• Advising health care providers, business associates, and group health plan sponsors concerning HIPAA/HITECH compliance, including risk assessments, policies and procedures, incident response plan development, vendor assessment and management programs, and training.
  • Coached hundreds of companies through the investigation, remediation, notification, and overall response to data breaches of all kinds – PHI, PII, payment card, etc.
  • Helping organizations address questions about the application, implementation, and overall compliance with European Union’s General Data Protection Regulation (GDPR) and, in particular, its implications in the U.S., together with preparing for the California Consumer Privacy Act.
  • Working with organizations to develop and implement video, audio, and data-driven monitoring and surveillance programs. For instance, in the transportation and related industries, Joe has worked with numerous clients on fleet management programs involving the use of telematics, dash-cams, event data recorders (EDR), and related technologies. He also has advised many clients in the use of biometrics including with regard to consent, data security, and retention issues under BIPA and other laws.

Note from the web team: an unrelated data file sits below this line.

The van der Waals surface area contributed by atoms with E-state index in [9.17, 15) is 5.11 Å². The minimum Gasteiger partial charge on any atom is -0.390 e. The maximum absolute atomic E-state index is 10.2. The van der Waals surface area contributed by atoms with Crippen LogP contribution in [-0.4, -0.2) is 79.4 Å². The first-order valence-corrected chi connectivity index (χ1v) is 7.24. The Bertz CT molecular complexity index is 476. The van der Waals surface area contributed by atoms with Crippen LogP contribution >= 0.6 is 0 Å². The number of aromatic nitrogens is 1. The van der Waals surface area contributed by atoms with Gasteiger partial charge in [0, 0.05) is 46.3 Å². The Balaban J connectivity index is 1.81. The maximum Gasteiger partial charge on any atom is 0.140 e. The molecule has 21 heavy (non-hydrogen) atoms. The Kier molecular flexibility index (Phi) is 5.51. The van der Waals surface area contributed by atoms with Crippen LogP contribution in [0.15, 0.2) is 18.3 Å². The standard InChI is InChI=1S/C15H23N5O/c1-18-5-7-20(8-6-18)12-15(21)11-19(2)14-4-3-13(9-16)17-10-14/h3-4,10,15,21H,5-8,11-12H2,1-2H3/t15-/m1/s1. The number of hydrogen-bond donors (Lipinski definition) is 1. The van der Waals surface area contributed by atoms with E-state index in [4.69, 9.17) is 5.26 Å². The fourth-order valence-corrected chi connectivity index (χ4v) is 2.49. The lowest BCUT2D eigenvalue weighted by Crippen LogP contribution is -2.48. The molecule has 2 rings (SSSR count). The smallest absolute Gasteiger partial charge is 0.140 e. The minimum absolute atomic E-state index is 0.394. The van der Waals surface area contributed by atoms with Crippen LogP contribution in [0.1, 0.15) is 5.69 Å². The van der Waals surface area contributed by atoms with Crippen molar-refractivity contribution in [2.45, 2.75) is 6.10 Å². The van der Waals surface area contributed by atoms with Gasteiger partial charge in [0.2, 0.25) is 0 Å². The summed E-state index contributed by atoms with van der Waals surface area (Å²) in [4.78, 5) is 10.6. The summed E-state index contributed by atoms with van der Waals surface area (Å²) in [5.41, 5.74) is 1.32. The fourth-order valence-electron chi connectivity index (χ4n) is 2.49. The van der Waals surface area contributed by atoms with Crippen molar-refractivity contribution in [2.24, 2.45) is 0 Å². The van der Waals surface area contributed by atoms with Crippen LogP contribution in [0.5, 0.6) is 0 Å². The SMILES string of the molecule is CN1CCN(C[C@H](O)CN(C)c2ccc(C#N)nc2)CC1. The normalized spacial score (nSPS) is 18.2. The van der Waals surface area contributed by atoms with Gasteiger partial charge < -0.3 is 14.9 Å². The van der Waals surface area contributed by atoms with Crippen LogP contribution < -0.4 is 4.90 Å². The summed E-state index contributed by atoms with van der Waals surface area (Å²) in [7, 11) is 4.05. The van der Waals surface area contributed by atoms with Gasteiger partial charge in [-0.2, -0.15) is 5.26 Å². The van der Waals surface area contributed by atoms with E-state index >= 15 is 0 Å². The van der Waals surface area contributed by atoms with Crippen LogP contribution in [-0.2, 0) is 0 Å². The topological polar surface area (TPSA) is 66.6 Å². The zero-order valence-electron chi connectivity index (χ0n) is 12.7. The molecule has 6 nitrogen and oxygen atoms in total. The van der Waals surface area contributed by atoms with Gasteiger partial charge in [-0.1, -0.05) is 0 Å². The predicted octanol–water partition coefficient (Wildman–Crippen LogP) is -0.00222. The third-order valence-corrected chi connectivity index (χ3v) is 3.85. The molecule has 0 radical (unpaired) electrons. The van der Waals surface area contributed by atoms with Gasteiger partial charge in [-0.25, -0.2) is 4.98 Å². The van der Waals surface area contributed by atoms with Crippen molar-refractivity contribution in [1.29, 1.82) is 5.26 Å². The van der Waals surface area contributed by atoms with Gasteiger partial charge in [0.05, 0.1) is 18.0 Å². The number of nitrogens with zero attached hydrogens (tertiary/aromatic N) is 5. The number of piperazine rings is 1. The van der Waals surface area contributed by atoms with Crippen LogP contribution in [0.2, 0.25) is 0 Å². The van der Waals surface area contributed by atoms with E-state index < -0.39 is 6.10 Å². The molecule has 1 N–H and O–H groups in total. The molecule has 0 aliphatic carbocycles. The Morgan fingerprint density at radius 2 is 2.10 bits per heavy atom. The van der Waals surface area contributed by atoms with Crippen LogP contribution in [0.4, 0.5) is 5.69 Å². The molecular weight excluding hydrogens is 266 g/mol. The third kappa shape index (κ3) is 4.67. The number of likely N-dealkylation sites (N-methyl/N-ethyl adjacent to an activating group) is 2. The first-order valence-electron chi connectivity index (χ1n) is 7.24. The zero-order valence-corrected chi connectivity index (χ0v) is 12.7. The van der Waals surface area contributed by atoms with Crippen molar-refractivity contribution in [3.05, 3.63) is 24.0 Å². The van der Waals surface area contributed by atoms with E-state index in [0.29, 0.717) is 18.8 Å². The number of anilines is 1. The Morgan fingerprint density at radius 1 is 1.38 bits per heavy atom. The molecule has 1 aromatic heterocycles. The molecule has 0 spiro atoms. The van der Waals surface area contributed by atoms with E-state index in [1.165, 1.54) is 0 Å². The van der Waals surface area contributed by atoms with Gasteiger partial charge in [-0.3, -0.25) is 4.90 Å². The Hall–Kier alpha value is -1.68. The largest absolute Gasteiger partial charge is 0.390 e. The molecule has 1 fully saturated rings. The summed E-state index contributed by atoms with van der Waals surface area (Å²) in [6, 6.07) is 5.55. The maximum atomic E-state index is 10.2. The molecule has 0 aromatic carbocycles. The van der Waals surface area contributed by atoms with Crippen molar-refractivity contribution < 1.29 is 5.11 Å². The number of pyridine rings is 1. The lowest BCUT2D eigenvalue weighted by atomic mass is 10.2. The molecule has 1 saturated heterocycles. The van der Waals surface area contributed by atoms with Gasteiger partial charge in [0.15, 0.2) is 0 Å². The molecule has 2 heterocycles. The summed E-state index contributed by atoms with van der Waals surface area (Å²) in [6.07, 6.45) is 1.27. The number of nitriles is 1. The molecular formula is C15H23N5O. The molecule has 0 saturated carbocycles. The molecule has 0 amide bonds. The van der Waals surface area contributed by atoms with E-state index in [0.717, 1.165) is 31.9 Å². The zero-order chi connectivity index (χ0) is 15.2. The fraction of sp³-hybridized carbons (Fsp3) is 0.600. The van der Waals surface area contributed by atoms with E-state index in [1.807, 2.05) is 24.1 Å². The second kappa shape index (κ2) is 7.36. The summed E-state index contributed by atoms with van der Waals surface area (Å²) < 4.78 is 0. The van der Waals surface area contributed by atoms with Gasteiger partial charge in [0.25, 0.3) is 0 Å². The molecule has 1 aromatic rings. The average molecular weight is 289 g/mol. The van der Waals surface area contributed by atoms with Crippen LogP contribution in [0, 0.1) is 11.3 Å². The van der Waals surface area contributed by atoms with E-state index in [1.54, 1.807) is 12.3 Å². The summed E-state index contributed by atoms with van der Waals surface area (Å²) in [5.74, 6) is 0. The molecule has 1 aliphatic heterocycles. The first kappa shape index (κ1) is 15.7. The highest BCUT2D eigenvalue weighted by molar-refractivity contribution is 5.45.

• Assisting clients with growing state data security mandates to safeguard personal information, including steering clients through detailed risk assessments and converting those assessments into practical “best practice” risk management solutions, including written information security programs (WISPs). Related work includes compliance advice concerning FTC Act, Regulation S-P, GLBA, and New York Reg. 500.
  • Advising clients about best practices for electronic communications, including in social media, as well as when communicating under a “bring your own device” (BYOD) or “company owned personally enabled device” (COPE) environment.
  • Conducting various levels of privacy and data security training for executives and employees